Archibald Barns returned a Tyler Bray pass 100 yards for a touchdown. Eric Gordon returned a Jordan Rogers pass 90 yards for a touchdown.
That’s the kind of night it was at Neyland Stadium in one of the most memorable Tennessee-Vanderbilt games in a generation or more.
Looking for something to build on, Derek Dooley wasn’t afraid to put it on the shoulders of freshman QB Justin Worley. Delivering passes to 9 different receivers, Worley racked up 291 passing on a 23-for-33 performance. Da’Rick Rogers was Worley’s favorite target, getting 9 grabs for 137 yards, including a 47-yard TD strike.
Obvious kudos go to the defense for the shutout, only the third since 2003 (the last being last year’s 50-0 opener against UT-Martin), and the first on Homecoming since the blanking of Okie State in 1995.
Concerns still rain down on the running game. Against a poor team, it was atrocious, with only 120 net yards on 45 carries. That’s a 2.7 yards per carry clip.
The most entertaining part of the evening was the 6:10 pm call to a frat house to round up a place kicker in a pinch.
It feels like a very long time since the Vols last played the MTSU Blue Raiders. It’s not because it was nearly a decade ago (2002), but more that the Vols were ranked fourth in the nation. Tennessee won 26-3, on their way to an 8-win season. MTSU was on their way to losing their first 5 games that season, and ultimately 8.
Fortunes have changes for the Vols, with an 8-win season out of the question. MTSU, at 2-5, could easily be headed for another 8 loss campaign.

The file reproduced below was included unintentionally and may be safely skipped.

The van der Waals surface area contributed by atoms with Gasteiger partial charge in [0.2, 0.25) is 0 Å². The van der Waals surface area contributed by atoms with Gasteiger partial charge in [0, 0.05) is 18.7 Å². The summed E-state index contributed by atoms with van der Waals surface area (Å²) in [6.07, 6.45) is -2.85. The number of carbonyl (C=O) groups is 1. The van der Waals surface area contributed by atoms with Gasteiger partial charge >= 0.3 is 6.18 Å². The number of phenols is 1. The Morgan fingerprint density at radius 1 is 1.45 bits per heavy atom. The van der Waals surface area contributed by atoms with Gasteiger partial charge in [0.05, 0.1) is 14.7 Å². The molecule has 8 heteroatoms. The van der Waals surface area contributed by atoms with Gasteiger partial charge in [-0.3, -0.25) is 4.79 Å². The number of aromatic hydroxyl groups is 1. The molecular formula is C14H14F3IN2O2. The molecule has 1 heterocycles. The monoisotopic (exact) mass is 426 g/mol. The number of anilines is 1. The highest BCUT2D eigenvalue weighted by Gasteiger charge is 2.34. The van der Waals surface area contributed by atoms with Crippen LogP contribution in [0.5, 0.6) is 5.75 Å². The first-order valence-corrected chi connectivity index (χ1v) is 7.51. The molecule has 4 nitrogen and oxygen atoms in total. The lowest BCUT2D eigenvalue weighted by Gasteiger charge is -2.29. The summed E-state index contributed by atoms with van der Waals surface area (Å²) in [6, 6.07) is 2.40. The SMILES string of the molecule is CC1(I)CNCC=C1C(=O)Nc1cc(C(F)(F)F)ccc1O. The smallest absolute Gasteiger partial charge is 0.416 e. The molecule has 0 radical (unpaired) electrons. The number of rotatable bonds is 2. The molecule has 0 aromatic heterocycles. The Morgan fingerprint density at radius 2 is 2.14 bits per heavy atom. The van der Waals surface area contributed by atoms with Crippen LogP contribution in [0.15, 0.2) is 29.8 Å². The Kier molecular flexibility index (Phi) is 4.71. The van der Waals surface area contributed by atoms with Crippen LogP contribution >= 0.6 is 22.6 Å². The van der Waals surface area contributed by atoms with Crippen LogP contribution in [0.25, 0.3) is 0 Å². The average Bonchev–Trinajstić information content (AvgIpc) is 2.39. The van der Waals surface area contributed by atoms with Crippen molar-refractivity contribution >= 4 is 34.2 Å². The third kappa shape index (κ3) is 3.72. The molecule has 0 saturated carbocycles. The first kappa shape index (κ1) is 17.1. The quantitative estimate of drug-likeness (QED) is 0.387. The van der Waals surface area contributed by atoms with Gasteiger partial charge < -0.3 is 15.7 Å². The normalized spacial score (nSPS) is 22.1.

Recent events have transpired to make this upcoming matchup with the South Carolina Gamecocks a very interesting affair.
Those events surrounding the Vols have been well-chronicled here. Tyler Bray goes down with an injury. Matt Simms in Year 2 is the Matt Simms of Year 1, and is thusly benched. Enter a native South Carolinian, true freshman Justin Worley – whose redshirt was burned during the final moments of Bama’s torching of Tennessee – who will make his first collegiate start Saturday night. There has also been the Vols’ habit of imploding in the second half against SEC opponents. And the slow, ponderous Vol secondary has made running downfield routes by our opponents ever more popular.
It took Alabama 34 minutes to score their first TD of the evening, thanks to an aggressive and effective first-half Tennessee defense, not to mention a punter’s passing prowess. But for the fourth time this season against an SEC opponent, the Vols got burned early in the second half to lose hard-fought momentum.
Stymied by two big LSU Tiger plays in the first half, the Vols were then pummeled into submission in the second half. It was perhaps the most physical beat-down the Vols have ever suffered in the long history of Neyland Stadium.